The term “determining,” as used herein, generally refers to the analysis or measurement of a species, for example, quantitatively or qualitatively, or the detection of the presence or absence of the species. “Determining” may also refer to the analysis or measurement of an interaction between two or more species, for example, quantitatively or qualitatively, or by detecting the presence or absence of the interaction. Example techniques include, but are not limited to, spectroscopy such as infrared, absorption, fluorescence, UV/visible, FTIR (“Fourier Transform Infrared Spectroscopy”), or Raman; gravimetric techniques; ellipsometry; piezoelectric measurements; immunoassays; electrochemical measurements; optical measurements such as optical density measurements; circular dichroism; light scattering measurements such as quasielectric light scattering; polarimetry; refractometry; or turbidity measurements.

General Techniques

Unless defined otherwise, all technical and scientific terms used herein have the same meaning as commonly understood by one of ordinary skill in the art (e.g., in cell culture, molecular genetics, nucleic acid chemistry, hybridisation techniques and biochemistry).

Standard techniques are used for molecular, genetic and biochemical methods (see generally, Sambrook et al., Molecular Cloning: A Laboratory Manual, 2d ed. (1989) Cold Spring Harbor Laboratory Press, Cold Spring Harbor, N.Y. and Ausubel et al., Short Protocols in Molecular Biology (1999) 4th Ed, John Wiley & Sons, Inc. which are incorporated herein by reference) and chemical methods. In addition Harlow & Lane, A Laboratory Manual Cold Spring Harbor, N.Y., is referred to for standard Immunological Techniques.

(A) General Description

The microcapsules of the present invention require appropriate physical properties to allow the working of the invention.

First, to ensure that the compounds and the target may not diffuse between microcapsules, the contents of each microcapsule must be isolated from the contents of the surrounding microcapsules, so that there is no or little exchange of compounds and target between the microcapsules over the timescale of the experiment.

Second, the method of the present invention requires that there are only a limited number of beads per microcapsule. This ensures that the compounds and the target will be isolated from other beads.

Third, the formation and the composition of the microcapsules must not abolish the activity of the target.

Consequently, any microencapsulation system used must fulfill these three requirements. The appropriate system(s) may vary depending on the precise nature of the requirements in each application of the invention, as will be apparent to the skilled person.

A wide variety of microencapsulation procedures are available (see Benita, 1996) and may be used to create the microcapsules used in accordance with the present invention. Indeed, more than 200 microencapsulation methods have been identified in the literature (Finch, 1993).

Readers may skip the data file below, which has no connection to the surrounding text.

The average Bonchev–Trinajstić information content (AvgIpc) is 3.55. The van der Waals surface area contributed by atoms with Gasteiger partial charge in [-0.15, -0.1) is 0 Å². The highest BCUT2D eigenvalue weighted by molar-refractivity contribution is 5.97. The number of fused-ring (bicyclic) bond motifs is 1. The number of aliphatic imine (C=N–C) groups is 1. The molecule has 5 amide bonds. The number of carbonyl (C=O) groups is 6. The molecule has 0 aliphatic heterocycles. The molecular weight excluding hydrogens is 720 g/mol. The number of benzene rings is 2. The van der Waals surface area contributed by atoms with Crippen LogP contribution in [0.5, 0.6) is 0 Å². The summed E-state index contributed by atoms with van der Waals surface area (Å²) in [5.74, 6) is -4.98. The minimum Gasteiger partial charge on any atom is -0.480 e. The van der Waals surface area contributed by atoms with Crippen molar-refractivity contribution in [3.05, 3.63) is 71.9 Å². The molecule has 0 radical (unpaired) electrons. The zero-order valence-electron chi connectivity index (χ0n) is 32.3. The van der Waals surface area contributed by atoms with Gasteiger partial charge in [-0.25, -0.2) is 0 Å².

These include membrane enveloped aqueous vesicles such as lipid vesicles (liposomes) (New, 1990) and non-ionic surfactant vesicles (van Hal et al., 1996). These are closed-membranous capsules of single or multiple bilayers of non-covalently assembled molecules, with each bilayer separated from its neighbour by an aqueous compartment. In the case of liposomes the membrane is composed of lipid molecules; these are usually phospholipids but sterols such as cholesterol may also be incorporated into the membranes (New, 1990). A variety of enzyme-catalysed biochemical reactions, including RNA and DNA polymerisation, can be performed within liposomes (Chakrabarti et al., 1994; Oberholzer et al., 1995a; Oberholzer et al., 1995b; Walde et al., 1994; Wick & Luisi, 1996).

With a membrane-enveloped vesicle system much of the aqueous phase is outside the vesicles and is therefore non-compartmentalised. This continuous, aqueous phase should be removed or the biological systems in it inhibited or destroyed in order that the reactions are limited to the microcapsules (Luisi et al., 1987).

Enzyme-catalysed biochemical reactions have also been demonstrated in microcapsules generated by a variety of other methods. Many enzymes are active in reverse micellar solutions (Bru & Walde, 1991; Bru & Walde, 1993; Creagh et al., 1993; Haber et al., 1993; Kumar et al., 1989; Luisi & B., 1987; Mao & Walde, 1991; Mao et al., 1992; Perez et al., 1992; Walde et al., 1994; Walde et al., 1993; Walde et al., 1988) such as the AOT-isooctane-water system (Menger & Yamada, 1979).

Microcapsules can also be generated by interfacial polymerisation and interfacial complexation (Whateley, 1996). Microcapsules of this sort can have rigid, nonpermeable membranes, or semipermeable membranes. Semipermeable microcapsules bordered by cellulose nitrate membranes, polyamide membranes and lipid-polyamide membranes can all support biochemical reactions, including multienzyme systems (Chang, 1987; Chang, 1992; Lim, 1984). Alginate/polylysine microcapsules (Lim & Sun, 1980), which can be formed under very mild conditions, have also proven to be very biocompatible, providing, for example, an effective method of encapsulating living cells and tissues (Chang, 1992; Sun et al., 1992).